By NEIL HARTNELL
Tribune Business Editor
Bahamas Power & Light (BPL) was last night urged by the Chamber of Commerce’s top executive to “do everything in its power” to solve its cooling woe and avoid a repeat of summer 2019’s blackouts.
Jeffrey Beckles, responding to Tribune Business revelations that the state-owned utility monopoly is locked in a race against time to have its new $95m generation plant ready to meet peak summer demand, warned that “in no circumstances” can households and businesses endure a return to daily load shedding that lasts for a minimum three hours.
Confirming that the chamber and wider private sector were “very concerned” about BPL’s latest mishap, Mr Beckles said it was vital that a cooling solution for the seven Wartsila engines was in place “urgently” given the lack of confidence both corporate and residential customers have in its ability to produce a reliable energy supply.
“Listen, in any circumstances we cannot have another repeat” of summer 2019, Mr Beckles told Tribune Business. “I think BPL really has to step up to the plate, not just with technical challenges, but they have to come up with solutions.
“How we got here is irrelevant. We need them to fix it soon as corporate and consumer confidence is critical, so we are concerned. We’ve just got to keep moving.”
Tribune Business exclusively revealed on Monday how BPL’s 132 megawatts (MW) of new generation capacity has literally “hit the rocks” after the state-owned utility encountered unanticipated difficulties with its preferred solution for cooling the Wartsila-manufactured engines.
BPL’s plan to dig four 800-feet deep wells to provide a water source has run into harder-than-expected coral rock structures that have proven difficult to penetrate, with multiple drill bits breaking. It has been forced to source and order a closed radiator system as a back-up in case the wells are not in place in time to meet peak summer demand.
Desmond Bannister, minister of works, told this newspaper that a cooling solution needs to be implemented by May so that all seven engines are fully operational by June to meet peak summer demand. This means BPL has somewhere between two-and-half and three-and-a-half months to prevent a repeat of the daily load shedding and blackouts that plagued New Providence last summer.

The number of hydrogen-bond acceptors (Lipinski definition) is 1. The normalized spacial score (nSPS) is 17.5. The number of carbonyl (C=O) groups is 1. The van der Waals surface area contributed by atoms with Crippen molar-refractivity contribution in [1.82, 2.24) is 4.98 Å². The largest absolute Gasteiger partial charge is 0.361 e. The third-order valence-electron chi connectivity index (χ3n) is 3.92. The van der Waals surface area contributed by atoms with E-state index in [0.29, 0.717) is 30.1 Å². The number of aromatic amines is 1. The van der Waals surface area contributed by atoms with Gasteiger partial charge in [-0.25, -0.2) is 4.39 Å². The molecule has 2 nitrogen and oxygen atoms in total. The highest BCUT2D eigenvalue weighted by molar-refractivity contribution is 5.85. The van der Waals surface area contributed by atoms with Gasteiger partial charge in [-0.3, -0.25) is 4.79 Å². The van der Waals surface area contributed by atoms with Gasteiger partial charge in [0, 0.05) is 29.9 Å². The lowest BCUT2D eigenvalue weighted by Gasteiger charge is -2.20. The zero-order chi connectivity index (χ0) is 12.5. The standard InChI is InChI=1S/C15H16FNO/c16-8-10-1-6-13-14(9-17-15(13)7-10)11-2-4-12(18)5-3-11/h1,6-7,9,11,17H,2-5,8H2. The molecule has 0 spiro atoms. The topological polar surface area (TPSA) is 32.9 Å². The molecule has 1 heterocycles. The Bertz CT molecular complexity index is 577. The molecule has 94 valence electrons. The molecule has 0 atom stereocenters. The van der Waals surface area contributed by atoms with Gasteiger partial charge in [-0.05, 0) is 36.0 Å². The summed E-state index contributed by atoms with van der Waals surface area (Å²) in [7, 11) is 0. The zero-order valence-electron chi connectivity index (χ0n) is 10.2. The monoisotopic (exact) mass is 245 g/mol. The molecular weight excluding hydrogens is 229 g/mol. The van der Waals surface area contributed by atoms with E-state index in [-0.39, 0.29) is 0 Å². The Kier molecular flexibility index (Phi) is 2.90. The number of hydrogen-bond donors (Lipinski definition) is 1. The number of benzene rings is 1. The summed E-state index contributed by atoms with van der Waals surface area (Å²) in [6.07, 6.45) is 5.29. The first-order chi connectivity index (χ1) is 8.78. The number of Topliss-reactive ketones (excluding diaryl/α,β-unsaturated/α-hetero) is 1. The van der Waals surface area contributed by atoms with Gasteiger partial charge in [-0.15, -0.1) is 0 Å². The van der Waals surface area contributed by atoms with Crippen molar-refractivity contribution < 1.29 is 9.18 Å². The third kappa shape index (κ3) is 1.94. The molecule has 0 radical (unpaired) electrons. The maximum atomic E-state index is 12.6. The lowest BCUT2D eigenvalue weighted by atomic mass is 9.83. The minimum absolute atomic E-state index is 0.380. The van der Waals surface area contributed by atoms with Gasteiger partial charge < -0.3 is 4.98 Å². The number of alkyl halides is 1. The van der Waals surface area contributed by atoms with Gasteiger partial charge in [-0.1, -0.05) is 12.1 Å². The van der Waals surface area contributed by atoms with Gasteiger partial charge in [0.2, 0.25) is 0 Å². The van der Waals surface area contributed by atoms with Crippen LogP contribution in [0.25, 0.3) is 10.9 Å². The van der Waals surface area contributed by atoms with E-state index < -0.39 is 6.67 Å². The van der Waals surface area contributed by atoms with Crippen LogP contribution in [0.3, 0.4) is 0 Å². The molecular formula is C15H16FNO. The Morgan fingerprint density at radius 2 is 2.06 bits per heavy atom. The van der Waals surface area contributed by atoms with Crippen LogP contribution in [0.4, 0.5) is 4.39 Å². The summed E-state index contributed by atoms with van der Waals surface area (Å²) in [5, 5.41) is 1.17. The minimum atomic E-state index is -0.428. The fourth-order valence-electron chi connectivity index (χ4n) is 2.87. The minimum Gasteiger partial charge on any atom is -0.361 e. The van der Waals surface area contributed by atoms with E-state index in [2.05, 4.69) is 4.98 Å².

Mr Beckles was last night among those questioning how the cooling system situation had arisen, given that BPL had almost one year to plan and the extent of a $95m investment in purchasing, shipping and installing new engines critical to giving New Providence a more reliable, efficient and cheaper energy supply.
“Somebody needs to answer for it and get it fixed,” the Chamber chief executive added. “Historical stuff notwithstanding, this is where we are and we just need a solution. Keep in mind this is almost March. Spring is right around the corner, and we need to know the timelines and what to anticipate.
“BPL needs to do everything in its power to avoid a 2019 experience, and come up with a solution very quickly. We are very hopeful. We can only be hopeful.”
The Chamber of Commerce, in a separate statement, said the Bahamian private sector “needs to be confident” that BPL is capable and committed “to fulfilling their obligations regarding safe, consistent, reliable and cost-effective power supply”.
And, with the imminent introduction of an additional charge to all BPL customers’ bills to help pay for its $580m refinancing, the Chamber added that there was a “justifiable expectation” the utility will start to deliver reliable energy supply as its part of the bargain. The new debt servicing charge is expected to be equivalent to 15 percent of customers’ current consumption.